One thing I took away from my studies in psychology is that what people say and what they actually do can be two completely different things. One example is spaghetti sauce. In this video, Malcolm Gladwell explains that for decades, there were two main kinds of sauce, both thin. In all the different studies and focus groups ever done, no one had ever really seemed interested in thick sauce. In fact, the decidedly didn't want it.

To make a long story short, over 50% (I believe) of the pasta sauce market is now thick sauce. It's not that our tastes have changed, it's just that we didn't know what we really wanted. What we said we wanted was different from what we actually wanted.

So I've been thinking, if we could somehow qualify the results, who could give a better description of me: my friends, or myself? I think I know myself pretty well, but then again, there are probably a bunch of little lies that I've been telling myself for so long that they've settled in as "truth".

A good friend of mine recently told me that she would be likely to break up with a boyfriend if her friends and family didn't like him. This astonished me at the time, because I have definitely run across plenty of situations in my life where the friends and family did not like the significant other. Then I became intrigued at what a mature point of view she had. I'm pretty sure that most people would stay with a significant other, despite what the others in their life thought. Her view was that her friends and family were more important than a boyfriend.

But could there be another reason? Do our friends and family know us better than we know ourselves? Might they be better at picking a mate for us? It's hard to say for sure, but I'm willing to believe it's true.

Maybe instead of looking within to find out who you are, it's worth asking around instead?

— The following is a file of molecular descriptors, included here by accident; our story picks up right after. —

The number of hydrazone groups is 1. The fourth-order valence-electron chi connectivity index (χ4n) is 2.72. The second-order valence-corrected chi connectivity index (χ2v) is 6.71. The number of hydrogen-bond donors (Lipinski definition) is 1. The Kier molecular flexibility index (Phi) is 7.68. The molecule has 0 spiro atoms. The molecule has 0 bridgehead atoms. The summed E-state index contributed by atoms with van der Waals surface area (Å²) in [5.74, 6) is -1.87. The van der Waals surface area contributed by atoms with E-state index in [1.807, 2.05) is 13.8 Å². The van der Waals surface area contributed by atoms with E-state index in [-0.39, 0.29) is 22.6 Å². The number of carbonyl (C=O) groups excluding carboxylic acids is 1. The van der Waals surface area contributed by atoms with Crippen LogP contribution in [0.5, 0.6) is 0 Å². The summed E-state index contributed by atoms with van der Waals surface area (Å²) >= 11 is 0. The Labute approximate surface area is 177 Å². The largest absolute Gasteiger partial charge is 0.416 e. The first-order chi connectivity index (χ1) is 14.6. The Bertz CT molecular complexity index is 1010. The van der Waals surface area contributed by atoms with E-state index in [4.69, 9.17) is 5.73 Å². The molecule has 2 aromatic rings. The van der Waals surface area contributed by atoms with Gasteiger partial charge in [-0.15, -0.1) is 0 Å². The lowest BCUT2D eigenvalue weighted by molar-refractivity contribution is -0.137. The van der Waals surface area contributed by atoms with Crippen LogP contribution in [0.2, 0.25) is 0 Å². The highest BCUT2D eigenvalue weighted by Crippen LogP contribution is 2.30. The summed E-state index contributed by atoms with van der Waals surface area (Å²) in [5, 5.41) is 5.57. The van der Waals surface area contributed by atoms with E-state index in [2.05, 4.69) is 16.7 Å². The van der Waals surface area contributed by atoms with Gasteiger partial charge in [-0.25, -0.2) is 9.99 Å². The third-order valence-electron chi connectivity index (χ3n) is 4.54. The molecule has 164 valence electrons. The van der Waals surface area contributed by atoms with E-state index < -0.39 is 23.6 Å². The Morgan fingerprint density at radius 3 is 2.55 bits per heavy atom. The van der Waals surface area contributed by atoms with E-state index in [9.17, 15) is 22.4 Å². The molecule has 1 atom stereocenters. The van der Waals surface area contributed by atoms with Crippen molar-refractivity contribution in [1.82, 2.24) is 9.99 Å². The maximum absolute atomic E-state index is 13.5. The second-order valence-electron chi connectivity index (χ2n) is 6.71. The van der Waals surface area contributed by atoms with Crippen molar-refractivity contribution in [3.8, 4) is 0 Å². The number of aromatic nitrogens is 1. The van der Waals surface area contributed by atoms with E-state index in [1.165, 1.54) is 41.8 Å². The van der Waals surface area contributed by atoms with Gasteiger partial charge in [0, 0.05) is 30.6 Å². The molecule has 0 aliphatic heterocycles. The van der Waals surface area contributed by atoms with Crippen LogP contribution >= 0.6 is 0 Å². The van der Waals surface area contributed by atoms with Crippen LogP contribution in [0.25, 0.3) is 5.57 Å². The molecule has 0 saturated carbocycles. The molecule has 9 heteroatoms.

Thursday, November 16, 2006

Closing one door opens another

Why? Because it gives us something to measure our happiness against. When things are great all the time, it's very easy to begin to take it for granted. That could be one reason I like changing environments.

It's very easy to take the weather for granted in southern California, for example. You need those memories of (and occasional visits to) harsh Wisconsin winters to fully appreciate what you have.

I have fond memories of all the places I've lived. In fact (and I'm not kidding), in my memory, I remember being happier than I actually was at the time. Comparing where I've been with where I am makes me appreciate both places even more. Sure there are things that I miss from one place to the next, but every decision in life involves tradeoffs.

Closing one door opens another.

I'm always amazed by people who have never left their hometown. Without having a comparison, how could they fully appreciate it?

Care to share what makes your town great?

Wednesday, November 15, 2006

The view always changes

A few excerpts from a post in my private blog a few weeks ago. I was talking about that antsy "I should be doing something more" feeling again and how to cure it:
2) Move. I'm always happy when I'm moving. Even if it's just in the car on the way to work. Maybe literally moving somewhere is fulfilling my need to be figuratively moving forward. The faster I move, the happier I am. Planes are the ultimate. Even though I'm cramped and uncomfortable, I'm happy.


The crazy thing is that my fantasies don't really involve moving. They involve staying put. Today, we were on the beach. It was windy and teetering at the edge of a rainstorm. There was fog in every direction, smoothing out the horizon and further accentuating that sense of "the unknown" which we were already all feeling as we kept moving in the hopes of seeing around that "next" corner.

Each time you edge around the corner, another one that you didn't expect always seems to pop up out of nowhere. Maybe this is the perfect metaphor for how my life has been so far. I keep rounding the corner, expecting to see a drastic change. But it never happens. Yet even though things seem fundamentally the same, each new view is different enough to keep my heading for that next corner. Once in a while, the corner brings a more substantial view, and it's beautiful. And rewarding. But only briefly, because there is another one in the distance. Obscured by fog, but close enough that it immediately becomes your new focus.

Is there some way I can keep myself from falling into this malaise every few weeks, as seems to be standard for me the last few months? It only lasts a few days, or a few hours, but somehow it's not enough to force me to take bigger steps. Maybe I need to take a right turn and start climbing up the bluff? It'll be hard work, but I bet the view at the top will be even better. Until I notice that the top is merely the ledge of another, larger bluff.